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A video explaining the requirement for insured persons to live in the residential area



See the entire video at https://youtu.be/nXnfpM-oLxE [1965653] The household policy language unequivocally requires that the property in question is the insured's "residential premises" for the coverage to apply. It does not require the property to be the insured's domicile.

The "insured place" was defined in the relevant part as the "residential premises" and the "residential premises" were defined as the dwelling where the insured dwelling "lives and which is shown as" living space "in the declarations." In the face of such clear and unambiguous language, a court is required to enforce the exact language of the policy which unequivocally required the insured to live on the insured premises at the time of the loss. If the insured lived in another place, there could be no coverage.

A policy definition of "residential premises" that specifically requires that the property listed as the insured property is the property where the insured resides. When the plaintiff's application for homeowners' insurance showed that the home was to be occupied by the owners (ie the plaintiff) and not by a tenant, they had to live there for the coverages that were promised to apply. Furthermore, "occupy", depending on the circumstances in question, means living in as an owner or tenant. As there is no incompatible conflict between the provisions, the aforementioned insured appellants could not establish the existence of an ambiguity in the insurance contract.

Because "and" in the policy definition of residential premises requires more than housing – it also requires insured persons to live there. That requirement of residence is clear and distinct and the simple, common and prevailing meaning of the word "settle" requires more than buying a home or thinking of moving into it. The Fifth Circuit concluded that when insured persons repeatedly admitted that they never "lived" on the property, the home did not meet the "residence requirements" of the policy and was not a covered "residence." [ Geovera Specialty Ins. Co. v. Joachin, 964 F.3d 390 (5th Cir. 2020)]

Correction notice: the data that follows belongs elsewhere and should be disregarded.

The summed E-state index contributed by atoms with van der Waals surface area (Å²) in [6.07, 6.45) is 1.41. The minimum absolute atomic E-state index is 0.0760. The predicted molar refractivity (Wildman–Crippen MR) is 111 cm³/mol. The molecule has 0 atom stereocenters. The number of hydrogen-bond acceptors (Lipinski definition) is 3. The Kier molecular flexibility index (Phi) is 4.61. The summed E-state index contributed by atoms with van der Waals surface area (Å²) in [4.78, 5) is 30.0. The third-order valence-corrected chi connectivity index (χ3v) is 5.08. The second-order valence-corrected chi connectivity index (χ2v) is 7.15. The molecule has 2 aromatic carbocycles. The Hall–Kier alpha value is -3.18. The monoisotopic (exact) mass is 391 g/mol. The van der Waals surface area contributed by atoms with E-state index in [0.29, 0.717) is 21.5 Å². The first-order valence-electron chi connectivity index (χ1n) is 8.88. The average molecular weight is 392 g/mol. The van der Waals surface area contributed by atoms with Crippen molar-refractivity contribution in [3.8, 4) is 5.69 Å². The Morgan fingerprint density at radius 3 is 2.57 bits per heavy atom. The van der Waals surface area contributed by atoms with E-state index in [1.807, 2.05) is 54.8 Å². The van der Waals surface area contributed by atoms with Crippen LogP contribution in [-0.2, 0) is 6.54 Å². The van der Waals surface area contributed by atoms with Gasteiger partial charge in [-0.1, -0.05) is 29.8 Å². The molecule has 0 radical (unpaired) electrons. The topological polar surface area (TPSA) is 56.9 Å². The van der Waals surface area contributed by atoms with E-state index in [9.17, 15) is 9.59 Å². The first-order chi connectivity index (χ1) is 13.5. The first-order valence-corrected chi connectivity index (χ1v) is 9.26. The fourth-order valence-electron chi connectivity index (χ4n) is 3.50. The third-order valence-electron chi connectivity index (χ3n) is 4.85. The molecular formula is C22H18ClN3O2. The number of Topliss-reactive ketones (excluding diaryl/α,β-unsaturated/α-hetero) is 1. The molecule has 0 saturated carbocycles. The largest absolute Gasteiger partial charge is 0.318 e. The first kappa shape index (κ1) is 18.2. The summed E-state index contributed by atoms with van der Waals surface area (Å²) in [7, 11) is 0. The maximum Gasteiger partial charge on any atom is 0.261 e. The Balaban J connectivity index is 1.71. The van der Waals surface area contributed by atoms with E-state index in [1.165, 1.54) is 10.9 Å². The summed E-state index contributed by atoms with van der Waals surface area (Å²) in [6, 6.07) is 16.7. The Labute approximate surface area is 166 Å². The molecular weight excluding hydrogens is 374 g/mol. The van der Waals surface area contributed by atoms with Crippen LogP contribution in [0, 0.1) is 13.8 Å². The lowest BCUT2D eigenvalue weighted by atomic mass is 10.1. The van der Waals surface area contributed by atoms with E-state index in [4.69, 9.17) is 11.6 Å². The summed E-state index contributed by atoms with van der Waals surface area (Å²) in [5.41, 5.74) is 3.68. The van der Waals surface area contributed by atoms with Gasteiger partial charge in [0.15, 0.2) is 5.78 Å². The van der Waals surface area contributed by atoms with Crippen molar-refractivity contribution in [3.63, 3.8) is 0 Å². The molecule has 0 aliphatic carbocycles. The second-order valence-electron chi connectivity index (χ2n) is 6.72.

© 2021 – Barry Zalma

Barry Zalma, Esq., CFE, now limits his practice to employment as an insurance consultant specializing in insurance coverage, handling insurance claims, insurance bonds and insurance fraud almost equally for insurers and policyholders. He also acts as an arbitrator or mediator for insurance-related disputes. He practiced law in California for more than 44 years as an insurance coverage and claims lawyer and more than 52 years in the insurance industry. He is available at http://www.zalma.com and zalma@zalma.com.

Mr. Zalma is the first recipient of the first annual Claims Magazine / ACE Legend Award.

For the past 53 years, Barry Zalma has devoted his life to insurance, insurance claims and the need to defeat insurance fraud. He has created the following library of books and other materials to enable insurers and their claims staff to become professionals in insurance claims.

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